The world is made up of objects and components, you should create your programs in the same way.

You work best in a Solo situation.
The best way to program is by yourself. There’s no communication problems, you know every part of the code allowing you to write the best programs possible.

You are a liBeral programmer.
Programming is a complex task and you should use white space and comments as freely as possible to help simplify the task. We’re not writing on paper anymore so we can take up as much room as we need.”

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Microsoft Photosynth

Photosynth

Coming out of Microsoft Research, the tech preview of Photosynth is now available to the public. Photosynth puts together photos taken from different angles (and most likely by different people at different time) into a 3D viewing environment.

The experience is different than viewing 360 degree panoramas. Because each photo is faded in and out, and the random nature of the time and angles makes it more like putting a puzzle together than being virtually at the location.

To view the demo, a plug-in (~5.5MB) is required.

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FITC 2007 guest speaker + discount code

I’m glad to announce that I’ve invited Dongyub Lee from Seoul as a guest speaker at my FITC presentation on Flash Lite and Mobile Development.

Dongyub is the CEO of DnL Productions, with offices in Seoul and Toronto. He created the Flash Lite User Interface for the iRiver U10 and Viliv P1. We’ll be talking about the state of Flash Lite development, new devices and technologies, development process and looking at some code.

Here is the description of our presentation:

One reason people come to events such as FITC is to be inspired. Whether it is the design, ideas or code. The number of devices running Flash Lite is at a record high. It is a great time to get into mobile and Flash Lite development.

In this session, we’ll look at mobile platforms, devices, tools, data access, trends and cool new technologies that may spark new ideas for your own development. We’ll de-construct a Flash Lite 2 application and see how the UI, navigation, event handling and external data access are implemented for a mobile device.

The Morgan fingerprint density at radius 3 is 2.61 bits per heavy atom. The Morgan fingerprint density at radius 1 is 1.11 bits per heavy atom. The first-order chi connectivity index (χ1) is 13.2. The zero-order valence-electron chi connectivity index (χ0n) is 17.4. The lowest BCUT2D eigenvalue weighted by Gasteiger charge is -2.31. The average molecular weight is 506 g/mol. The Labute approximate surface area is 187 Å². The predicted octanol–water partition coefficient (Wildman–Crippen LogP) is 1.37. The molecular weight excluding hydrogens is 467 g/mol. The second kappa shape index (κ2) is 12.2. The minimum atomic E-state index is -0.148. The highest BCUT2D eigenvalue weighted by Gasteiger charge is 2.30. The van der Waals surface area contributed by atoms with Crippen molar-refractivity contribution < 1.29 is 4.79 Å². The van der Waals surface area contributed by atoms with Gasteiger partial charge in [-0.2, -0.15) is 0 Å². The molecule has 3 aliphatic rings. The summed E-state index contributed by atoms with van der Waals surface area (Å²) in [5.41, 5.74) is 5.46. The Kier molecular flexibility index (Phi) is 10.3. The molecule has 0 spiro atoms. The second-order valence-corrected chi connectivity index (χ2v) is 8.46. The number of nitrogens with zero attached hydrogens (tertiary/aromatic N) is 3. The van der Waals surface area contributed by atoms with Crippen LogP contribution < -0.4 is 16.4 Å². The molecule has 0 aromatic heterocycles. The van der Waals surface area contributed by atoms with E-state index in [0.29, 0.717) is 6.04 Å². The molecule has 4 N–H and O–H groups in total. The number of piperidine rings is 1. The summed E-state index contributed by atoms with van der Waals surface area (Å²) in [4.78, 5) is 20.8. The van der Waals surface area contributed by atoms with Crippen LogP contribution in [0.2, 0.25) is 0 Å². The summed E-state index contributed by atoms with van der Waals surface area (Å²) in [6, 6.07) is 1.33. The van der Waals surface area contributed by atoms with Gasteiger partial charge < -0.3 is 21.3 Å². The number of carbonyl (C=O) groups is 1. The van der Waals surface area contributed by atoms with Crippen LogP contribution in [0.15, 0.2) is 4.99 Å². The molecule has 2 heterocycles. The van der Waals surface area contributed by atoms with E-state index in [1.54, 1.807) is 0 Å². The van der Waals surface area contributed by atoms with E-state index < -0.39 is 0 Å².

To register at 10% off the regular price, use this discount code: QW888798.

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Apple iPhone

[Note: This post was originally published as "private" the day after the iPhone was announced at MacWorld. After writing it, I read many similar reactions from other sites. Nevertheless, it's now open for the public. Please note that these are speculations based on initial Apple annoucement information (they are likely to change by the time the iPhone is launched).]

With all the fanfare and excitement over the Apple iPhone, I thought I’d post my thoughts on this first-generation phone from Apple Inc.

Even though I was excited to follow the launch of the iPhone, and seeing how the new UI works, I quickly felt that it isn’t as revolutionary as Steve Jobs claims. The iPhone as it is introduced lacks some important features, especially for a phone to be released in the middle of 2007 (and later outside of the U.S.). It is easier to criticize than create, and I’m sure Apple has put in a lot of R&D into the iPhone, but from a consumer perspective, the current information on the iPhone doesn’t interest me to the point of buying one right away (if they had it on sale).

Here is the list of what I think are lacking:

  • No 3G network access. I was hoping that the iPhone had HSDPA. 3G is almost a must for “smart” phones launched in 2007, especially at the iPhone price range (costs of US$499 and $599 require 2-year contract with Cingular). Steve Jobs did mention during his keynote that future iPhones will have 3G though.